Southern California Music Communities Reel From Fires

(+44)'s Mark Hoppus, As I Lay Dying singer, studio owner escape blazes but are shaken by the experience.

Just over a week ago, the members of Relient K and Switchfoot sat down to write a song called “Rebuild” in honor of their current tour in support of Habitat for Humanity.

On Thursday (October 25), Switchfoot singer and San Diego native Jon Foreman was trying to get his head around the irony of the song’s title.

“That song was written a few hours before [Relient K's] bus burned up, and we wrote it not knowing their bus would burn up — or that our town would burn down,” he said.

Less than two weeks after finishing construction on a Habitat home in San Diego, Foreman isn’t sure the building is even still standing, in light of the devastating wildfires that have scorched hundreds of thousands of acres and, at one point, forced more than a half-million people from their homes. While the disaster continued Thursday, some hope began to arise as the strong winds that had been exacerbating the fires began to subside. More than half the fires were completely under control by the evening.

MTV News reached out to a number of Southern California artists to hear their stories about surviving one of the worst wildfires in California history, and thankfully, nearly all said they were out of harm’s way, but clearly shaken by the experience.

Foreman, who is from North County, said he feels fortunate that his home was spared in the fires, but he and his bandmates have been checking in with loved ones and friends constantly from the road to get updates on the fires. “I just got an e-mail from my wife describing what she was going through,” Foreman said. “The whole scene sounds incredibly apocalyptic, where you wake up in the morning when it should be light and it’s still pitch black and there’s no power and you look outside and there’s ash falling from the sky. Those are the moments when I wish I could be home with her.”

Though his neighborhood was not evacuated, Foreman said his grandparents were forced to leave their homes and quite a few friends were evacuated, many of whom came to his home to wait out the fires. With $1 from each ticket on their current tour, called “Appetite for Construction,” going to Habitat for Humanity, Foreman said the charitable tie is much more poignant given the destruction in his own backyard. To date, eight people have died, more than 1,500 homes have been destroyed in the San Diego area and almost half a million acres have been scorched, with damage estimates topping $1 billion.

“The thing I love about San Diego, more than the climate or the views, is the people,” he said. “There is a real great community I grew up in, both the music community and the surrounding one, and I hope to see a lot of people coming together to help each other.”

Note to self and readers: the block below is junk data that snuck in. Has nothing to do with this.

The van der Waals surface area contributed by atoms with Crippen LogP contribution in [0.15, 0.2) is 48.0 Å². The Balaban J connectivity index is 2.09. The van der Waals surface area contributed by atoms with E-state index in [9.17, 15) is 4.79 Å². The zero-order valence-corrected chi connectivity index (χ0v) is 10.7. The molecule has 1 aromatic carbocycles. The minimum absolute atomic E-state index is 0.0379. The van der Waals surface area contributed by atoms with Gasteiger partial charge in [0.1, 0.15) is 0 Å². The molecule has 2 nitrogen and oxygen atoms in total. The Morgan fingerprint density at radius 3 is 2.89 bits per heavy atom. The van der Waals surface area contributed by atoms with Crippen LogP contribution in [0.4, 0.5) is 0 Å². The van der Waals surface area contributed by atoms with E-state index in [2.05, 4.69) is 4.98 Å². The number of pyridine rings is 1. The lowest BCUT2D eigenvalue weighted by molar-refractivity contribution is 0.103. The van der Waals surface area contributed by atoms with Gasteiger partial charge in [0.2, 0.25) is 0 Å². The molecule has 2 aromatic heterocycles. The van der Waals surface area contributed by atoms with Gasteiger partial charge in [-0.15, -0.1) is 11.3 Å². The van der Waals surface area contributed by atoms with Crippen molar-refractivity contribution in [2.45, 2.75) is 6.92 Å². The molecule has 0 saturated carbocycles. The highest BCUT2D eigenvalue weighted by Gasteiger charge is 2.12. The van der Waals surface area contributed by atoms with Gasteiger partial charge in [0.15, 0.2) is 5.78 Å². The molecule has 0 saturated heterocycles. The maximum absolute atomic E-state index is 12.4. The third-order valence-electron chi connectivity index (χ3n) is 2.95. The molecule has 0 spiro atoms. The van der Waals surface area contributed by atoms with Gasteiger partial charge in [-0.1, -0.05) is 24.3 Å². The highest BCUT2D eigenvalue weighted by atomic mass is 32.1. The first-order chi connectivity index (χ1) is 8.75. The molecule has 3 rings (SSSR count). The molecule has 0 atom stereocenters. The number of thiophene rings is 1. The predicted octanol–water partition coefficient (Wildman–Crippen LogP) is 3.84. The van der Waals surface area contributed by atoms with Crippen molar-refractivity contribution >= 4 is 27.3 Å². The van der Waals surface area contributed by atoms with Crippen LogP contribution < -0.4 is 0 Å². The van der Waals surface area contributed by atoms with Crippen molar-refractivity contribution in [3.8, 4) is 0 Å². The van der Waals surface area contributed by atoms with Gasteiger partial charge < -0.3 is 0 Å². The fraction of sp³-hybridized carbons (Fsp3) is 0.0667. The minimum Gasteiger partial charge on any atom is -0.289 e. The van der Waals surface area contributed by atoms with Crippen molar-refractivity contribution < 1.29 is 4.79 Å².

Among the other musicians from San Diego and the areas in Southern California thought to be affected by the fire are Angels and Airwaves/ Blink-182 singer Tom DeLonge, System of a Down’s Serj Tankian, the members of P.O.D., Jewel, Dave Mustaine, As I Lay Dying, Augustana, Jason Mraz, Louis XIV and former members of Rocket From the Crypt. (MTV News could not reach all of the above artists to check on their status.)

One of the first fires to break out was near the San Marcos home of As I Lay Dying singer Tim Lambesis; he and his wife fled at 2 a.m. on Monday after getting a call from a friend. That fire was quickly snuffed out and Lambesis and his wife returned home on Tuesday morning — only to be evacuated again six hours later when a fire in a neighboring community threatened San Marcos again. “That first night I could see the fire coming toward us on the hill we’re on, and I was scared,” said Lambesis, who has lived in San Diego his entire life but never seen such powerful fires. Luckily, the winds died down again and his home was spared.

Asked what he grabbed in his rushes to beat the flames, Lambesis said, “I grabbed important photos, my dog, documents. I have a studio at my house, so I have 15 hard drives with recordings that I had to pile up along with three computers. It was hectic. My wife grabbed her wedding dress.” Luckily for Lambesis, the band’s van and trailer were parked outside his house, so most of their equipment was already ready to roll.

DeLonge’s former Blink bandmate, Mark Hoppus of (+44), now lives in Los Angeles but said his sister, grandmother, mother and stepfather were all evacuated. “My mom and sister and grandma were some of the first evacuees and they went as far as they could, to Oceanside, which is 45 minutes away. They stayed in a hotel there and watched it happen,” Hoppus said — adding that just days after his family fled to the hotel, it almost burned down when the fire caught up with them again.